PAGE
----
Atlantic Oceanographic and Meteorological Laboratory
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Atlantic Oceanographic and Meteorological Laboratory
Atlantic Oceanographic and Meteorological Laboratory
Aomlogo.svg
Agency overview
Formed1973
HeadquartersVirginia Key, Miami, Florida
Agency executives
  • Dr. John Cortinas, Director
  • Dr. Molly Baringer, Deputy Director
Parent agencyNational Oceanic and Atmospheric Administration
Websitehttp://www.aoml.noaa.gov

The Atlantic Oceanographic and Meteorological Laboratory (AOML), a federal research laboratory, is part of National Oceanic and Atmospheric Administration's (NOAA) Office of Oceanic and Atmospheric Research (OAR), located in Miami, Florida. AOML's research spans tropical cyclone and hurricanes, coastal ecosystems, oceans and human health, climate studies, global carbon systems, and ocean observations. It is one of seven NOAA Research Laboratories (RLs).[1]

AOML's organizational structure consists of an Office of the Director and three scientific research divisions. The Office of the Director oversees the Laboratory's scientific programs, as well as its financial, administrative, computer, outreach/education, and facility management services. Research programs are augmented by the Cooperative Institute for Marine and Atmospheric Studies (CIMAS), a joint enterprise with the University of Miami's Rosenstiel School of Marine and Atmospheric Science. CIMAS enables AOML and university scientists to collaborate on research areas of mutual interest and facilitates the participation of students and visiting scientists.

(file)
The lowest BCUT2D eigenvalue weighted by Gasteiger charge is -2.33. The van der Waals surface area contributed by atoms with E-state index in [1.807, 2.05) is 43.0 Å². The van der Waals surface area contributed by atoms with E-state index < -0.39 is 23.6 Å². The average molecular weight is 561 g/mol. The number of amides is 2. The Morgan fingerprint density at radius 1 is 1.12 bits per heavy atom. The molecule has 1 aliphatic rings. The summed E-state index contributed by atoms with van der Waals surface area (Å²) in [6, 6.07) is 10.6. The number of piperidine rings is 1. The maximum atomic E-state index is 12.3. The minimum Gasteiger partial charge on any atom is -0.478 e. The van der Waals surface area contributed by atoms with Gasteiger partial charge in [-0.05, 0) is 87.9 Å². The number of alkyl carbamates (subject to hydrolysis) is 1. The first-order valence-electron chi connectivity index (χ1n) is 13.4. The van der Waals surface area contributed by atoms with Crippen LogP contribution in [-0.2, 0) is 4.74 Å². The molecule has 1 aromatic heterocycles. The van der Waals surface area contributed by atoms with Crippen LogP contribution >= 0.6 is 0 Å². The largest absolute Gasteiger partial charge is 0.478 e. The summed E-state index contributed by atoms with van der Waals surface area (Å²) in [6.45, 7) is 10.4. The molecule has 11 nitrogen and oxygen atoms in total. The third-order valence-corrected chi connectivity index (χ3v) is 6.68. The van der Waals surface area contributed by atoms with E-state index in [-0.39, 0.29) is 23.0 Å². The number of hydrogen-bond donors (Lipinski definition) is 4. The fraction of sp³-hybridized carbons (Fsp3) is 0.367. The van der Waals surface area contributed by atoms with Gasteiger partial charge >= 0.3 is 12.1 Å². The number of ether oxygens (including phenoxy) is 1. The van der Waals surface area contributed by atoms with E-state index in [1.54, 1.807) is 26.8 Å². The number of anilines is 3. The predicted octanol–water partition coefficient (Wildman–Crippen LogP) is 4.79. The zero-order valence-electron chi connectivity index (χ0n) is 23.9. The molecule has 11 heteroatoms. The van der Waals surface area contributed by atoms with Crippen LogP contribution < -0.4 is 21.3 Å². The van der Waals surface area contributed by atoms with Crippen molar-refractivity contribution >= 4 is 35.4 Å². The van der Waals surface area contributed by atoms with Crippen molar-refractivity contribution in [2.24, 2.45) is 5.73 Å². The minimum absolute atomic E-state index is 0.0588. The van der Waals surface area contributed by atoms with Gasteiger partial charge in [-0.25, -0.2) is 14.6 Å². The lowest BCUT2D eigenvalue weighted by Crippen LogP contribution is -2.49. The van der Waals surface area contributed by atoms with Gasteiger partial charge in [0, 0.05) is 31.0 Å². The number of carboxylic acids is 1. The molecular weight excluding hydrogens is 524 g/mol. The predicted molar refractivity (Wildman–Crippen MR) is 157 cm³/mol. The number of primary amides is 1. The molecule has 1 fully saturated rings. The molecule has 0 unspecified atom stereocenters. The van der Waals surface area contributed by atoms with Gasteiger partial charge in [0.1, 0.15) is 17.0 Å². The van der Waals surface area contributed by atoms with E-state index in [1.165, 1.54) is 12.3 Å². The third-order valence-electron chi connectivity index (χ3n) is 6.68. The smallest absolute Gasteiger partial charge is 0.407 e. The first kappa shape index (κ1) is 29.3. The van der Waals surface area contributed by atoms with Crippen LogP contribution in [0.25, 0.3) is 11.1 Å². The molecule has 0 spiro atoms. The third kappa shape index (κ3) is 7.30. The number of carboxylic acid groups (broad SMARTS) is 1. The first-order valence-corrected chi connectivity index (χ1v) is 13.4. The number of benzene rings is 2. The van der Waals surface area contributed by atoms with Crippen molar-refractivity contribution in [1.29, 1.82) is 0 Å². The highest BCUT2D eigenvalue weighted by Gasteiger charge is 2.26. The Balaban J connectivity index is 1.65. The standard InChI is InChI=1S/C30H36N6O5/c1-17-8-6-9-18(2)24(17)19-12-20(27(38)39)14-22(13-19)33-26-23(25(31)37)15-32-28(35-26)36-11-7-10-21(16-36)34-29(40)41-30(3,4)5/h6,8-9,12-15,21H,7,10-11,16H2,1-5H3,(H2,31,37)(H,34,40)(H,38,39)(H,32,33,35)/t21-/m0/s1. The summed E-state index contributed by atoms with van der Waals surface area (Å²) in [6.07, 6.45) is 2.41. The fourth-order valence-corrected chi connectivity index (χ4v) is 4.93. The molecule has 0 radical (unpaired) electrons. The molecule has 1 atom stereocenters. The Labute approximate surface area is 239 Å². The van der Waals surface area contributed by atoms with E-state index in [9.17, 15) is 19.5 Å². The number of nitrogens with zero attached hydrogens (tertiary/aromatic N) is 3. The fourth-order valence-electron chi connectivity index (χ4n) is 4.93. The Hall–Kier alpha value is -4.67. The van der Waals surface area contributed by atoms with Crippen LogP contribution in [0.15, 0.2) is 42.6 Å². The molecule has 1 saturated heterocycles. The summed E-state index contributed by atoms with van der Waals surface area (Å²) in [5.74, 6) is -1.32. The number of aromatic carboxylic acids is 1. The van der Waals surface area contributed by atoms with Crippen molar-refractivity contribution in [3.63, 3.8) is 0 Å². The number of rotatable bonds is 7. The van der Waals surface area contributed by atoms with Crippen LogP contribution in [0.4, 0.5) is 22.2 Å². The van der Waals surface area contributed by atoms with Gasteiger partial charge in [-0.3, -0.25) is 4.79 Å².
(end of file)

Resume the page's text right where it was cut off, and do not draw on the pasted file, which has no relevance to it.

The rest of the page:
The Laboratory is a member of a unique community of marine research and educational institutions located on Virginia Key in Miami, Florida. Approximately $150M per year is invested in marine science and education among the University of Miami's Rosenstiel School of Marine and Atmospheric Science, NOAA's Southeast Fisheries Science Center, the Miami Seaquarium, the Maritime and Science Technology Academy (MAST Academy).

History

The deeper roots of AOML can be traced to the oceanographic investigations of the U.S. Coast Survey beginning in the mid-19th century under the direction of Professor Alexander Dallas Bache, great grandson of Benjamin Franklin and a preeminent U.S. science figure of the age. In subsequent decades, the urgency of charting coastal waters in support of growing commerce, a task increased by the acquisition of Alaska, Hawaii, and other island territories, came to require all the resources of the Coast Survey.

The modern era can be considered to have begun during the 1960s. In early 1966, an Institute for Oceanography was created, primarily from research groups of the then U.S. Coast and Geodetic Survey of the Environmental Science Services Administration (ESSA, forerunner of NOAA). The following year the Institute was relocated to Miami for a variety of reasons, including the presence already in Miami of meteorological research groups of ESSA dedicated to hurricane research, and air-sea interaction was a hot topic of the time in weather research.

All of these groups were reorganized as the Atlantic Oceanographic and Meteorological Laboratories (AOML) and by 1973 took occupancy in the new laboratory constructed on Virginia Key.